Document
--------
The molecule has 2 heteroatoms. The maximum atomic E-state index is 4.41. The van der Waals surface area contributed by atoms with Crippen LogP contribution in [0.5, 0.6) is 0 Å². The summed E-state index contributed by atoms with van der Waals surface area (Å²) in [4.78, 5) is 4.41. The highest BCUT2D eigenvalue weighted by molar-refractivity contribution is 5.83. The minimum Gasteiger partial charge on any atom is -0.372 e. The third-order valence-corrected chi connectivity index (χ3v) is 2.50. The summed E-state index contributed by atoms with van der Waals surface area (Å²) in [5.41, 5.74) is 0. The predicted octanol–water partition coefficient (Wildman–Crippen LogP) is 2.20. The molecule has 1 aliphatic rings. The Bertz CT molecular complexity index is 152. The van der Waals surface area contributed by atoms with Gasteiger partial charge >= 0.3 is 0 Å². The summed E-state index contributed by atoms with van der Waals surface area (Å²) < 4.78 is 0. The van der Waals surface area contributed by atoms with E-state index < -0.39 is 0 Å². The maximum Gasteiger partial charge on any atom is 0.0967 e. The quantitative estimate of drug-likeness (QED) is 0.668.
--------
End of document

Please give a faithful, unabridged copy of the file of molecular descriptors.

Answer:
The molecule has 2 heteroatoms. The maximum atomic E-state index is 4.41. The van der Waals surface area contributed by atoms with Crippen LogP contribution in [0.5, 0.6) is 0 Å². The summed E-state index contributed by atoms with van der Waals surface area (Å²) in [4.78, 5) is 4.41. The highest BCUT2D eigenvalue weighted by molar-refractivity contribution is 5.83. The minimum Gasteiger partial charge on any atom is -0.372 e. The third-order valence-corrected chi connectivity index (χ3v) is 2.50. The summed E-state index contributed by atoms with van der Waals surface area (Å²) in [5.41, 5.74) is 0. The predicted octanol–water partition coefficient (Wildman–Crippen LogP) is 2.20. The molecule has 1 aliphatic rings. The Bertz CT molecular complexity index is 152. The van der Waals surface area contributed by atoms with Gasteiger partial charge >= 0.3 is 0 Å². The summed E-state index contributed by atoms with van der Waals surface area (Å²) < 4.78 is 0. The van der Waals surface area contributed by atoms with E-state index < -0.39 is 0 Å². The maximum Gasteiger partial charge on any atom is 0.0967 e. The quantitative estimate of drug-likeness (QED) is 0.668.